The Truth about Cover Letters

February 14, 2010 at 12:39 pm , by Alyce Wilson

On this Valentine’s Day weekend, I’m spending some time going through Wild Violet submissions before a night out with my husband. Predictably, the majority of them are not right for our journal, which makes the ones that do work shine all the brighter.

While many magazines do request (or even require) cover letters, let me give it to you straight: the cover letter will not get you published. No matter how many publishing credits you have, or degrees (with honors!), or awards and accolades, unless your writing works for the publication in question, you’re heading for a letter that begins, “Thank you for sending your work…”

In fact, I must admit, I don’t even read cover letters until after I’ve made a determination on the submission. I do this for two reasons: my overflowing mailbox takes enough time to sort through without reading anything extra; unless I’ve accepted a work, the biography doesn’t really matter. For this reason, Wild Violet has published both new writers and ones with impressive pedigrees. Some cover letters include explanations about the work and the process behind it. While that might be interesting to include on a bio page later, the work has to stand on its own.

That said, amateurish or rude cover letters will irk me when I finally read them and can sway me if I’m on the fence. Ultimately, though, for me, it’s always the work that matters.

Editors: How much do cover letters matter to you?
Writers: What do you typically include in your cover letters and why?


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2 Comments so far

by Barbara Custer

On February 14, 2010 at 7:03 pm

As an editor for NTD, I get most of my cover letters by email, and lots of times, I find that the way it’s written will give me a preview on the writing. If I see a letter that says, “Dear Editor,” I expect sloppy writing and might only read one or two pages of submission. If it says something like “Dear Ms. Custer,” I antipate something that is well written and read on. And if the author addresses me by my nickname, I might think gosh, that person sure did their homework on me, and look forward to reading. But in the end, the best written letter will not guarantee an acceptance.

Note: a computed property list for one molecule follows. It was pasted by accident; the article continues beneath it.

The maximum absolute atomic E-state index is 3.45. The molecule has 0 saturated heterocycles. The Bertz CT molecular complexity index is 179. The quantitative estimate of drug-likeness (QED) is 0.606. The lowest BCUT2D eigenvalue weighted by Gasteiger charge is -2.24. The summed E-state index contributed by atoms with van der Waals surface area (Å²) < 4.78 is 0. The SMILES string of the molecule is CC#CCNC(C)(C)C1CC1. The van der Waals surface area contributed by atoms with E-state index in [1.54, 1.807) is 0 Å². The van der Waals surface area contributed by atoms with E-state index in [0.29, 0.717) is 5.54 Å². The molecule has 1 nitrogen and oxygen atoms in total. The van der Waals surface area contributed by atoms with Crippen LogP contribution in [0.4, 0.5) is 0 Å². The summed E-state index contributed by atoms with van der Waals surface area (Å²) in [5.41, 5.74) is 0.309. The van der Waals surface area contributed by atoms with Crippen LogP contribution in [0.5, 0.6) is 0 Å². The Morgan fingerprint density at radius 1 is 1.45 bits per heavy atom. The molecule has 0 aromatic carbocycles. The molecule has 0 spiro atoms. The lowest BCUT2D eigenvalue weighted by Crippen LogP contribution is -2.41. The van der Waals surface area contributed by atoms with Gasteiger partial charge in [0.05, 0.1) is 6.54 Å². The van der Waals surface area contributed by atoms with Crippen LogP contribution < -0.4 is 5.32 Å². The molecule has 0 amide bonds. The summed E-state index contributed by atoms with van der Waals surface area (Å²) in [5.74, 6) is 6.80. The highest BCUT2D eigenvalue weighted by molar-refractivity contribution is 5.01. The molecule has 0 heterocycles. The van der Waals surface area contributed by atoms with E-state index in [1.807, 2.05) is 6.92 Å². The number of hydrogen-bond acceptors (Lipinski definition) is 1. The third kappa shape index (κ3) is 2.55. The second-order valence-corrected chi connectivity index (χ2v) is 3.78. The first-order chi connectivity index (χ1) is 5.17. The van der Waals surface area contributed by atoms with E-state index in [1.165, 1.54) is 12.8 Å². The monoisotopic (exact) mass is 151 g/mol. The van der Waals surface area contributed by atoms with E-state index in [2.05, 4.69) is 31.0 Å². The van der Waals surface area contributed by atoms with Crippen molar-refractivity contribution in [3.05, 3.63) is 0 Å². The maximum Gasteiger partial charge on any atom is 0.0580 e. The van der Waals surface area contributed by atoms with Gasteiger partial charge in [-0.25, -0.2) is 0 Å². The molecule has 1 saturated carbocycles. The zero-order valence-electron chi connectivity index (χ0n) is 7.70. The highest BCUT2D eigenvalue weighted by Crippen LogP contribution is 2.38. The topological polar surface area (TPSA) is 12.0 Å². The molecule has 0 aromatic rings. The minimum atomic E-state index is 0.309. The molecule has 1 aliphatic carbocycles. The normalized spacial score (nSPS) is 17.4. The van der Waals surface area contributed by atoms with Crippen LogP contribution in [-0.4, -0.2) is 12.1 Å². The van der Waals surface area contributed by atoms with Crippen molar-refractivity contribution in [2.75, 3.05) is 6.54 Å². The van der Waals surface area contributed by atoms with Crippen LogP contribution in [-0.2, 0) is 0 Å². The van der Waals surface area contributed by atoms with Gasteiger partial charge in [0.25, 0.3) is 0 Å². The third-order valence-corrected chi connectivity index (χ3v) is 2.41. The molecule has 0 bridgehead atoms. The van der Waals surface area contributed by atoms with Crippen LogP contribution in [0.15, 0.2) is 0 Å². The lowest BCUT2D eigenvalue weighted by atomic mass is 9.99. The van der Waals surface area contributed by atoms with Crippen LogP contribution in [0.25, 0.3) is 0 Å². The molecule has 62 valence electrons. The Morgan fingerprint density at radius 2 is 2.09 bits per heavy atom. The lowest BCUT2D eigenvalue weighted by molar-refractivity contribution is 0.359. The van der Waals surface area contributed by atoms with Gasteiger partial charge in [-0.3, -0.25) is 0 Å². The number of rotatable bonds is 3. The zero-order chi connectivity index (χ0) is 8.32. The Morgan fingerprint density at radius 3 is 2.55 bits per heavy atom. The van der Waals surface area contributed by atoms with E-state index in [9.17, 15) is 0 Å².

Barbara Custer
Author of Dark Side of the Moon

by Fred Coppersmith

On February 15, 2010 at 9:00 am

A short, to-the-point cover letter is good, and a couple of impressive publishing credits might convince me to give a piece a second look (or at least a more lenient first look), but I tend to just skim them and focus on the piece itself. I particularly don’t like plot summaries — go on, spoil your story for me — and just ignore those. I know some people ignore cover letters altogether and prefer to read a piece blind. And the truth is, a long list of publishing credits from places nobody’s ever heard of is (as as Rachel Swirsky’s recently pointed out) probably worse than no credits at all. I hate to say it, but when I see certain names and credits in my slush pile, I know I’m probably not going to accept that story. I still give every story a fair shake — however impressive or unimpressive the cover letter — because why else am I doing this, if not to be surprised by the stories I get?

I’ve never accepted a story because of something in the cover letter. In fact, I’ve sometimes received impressive cover letters, from authors with impressive (to me anyway) credits, and rejected the stories.

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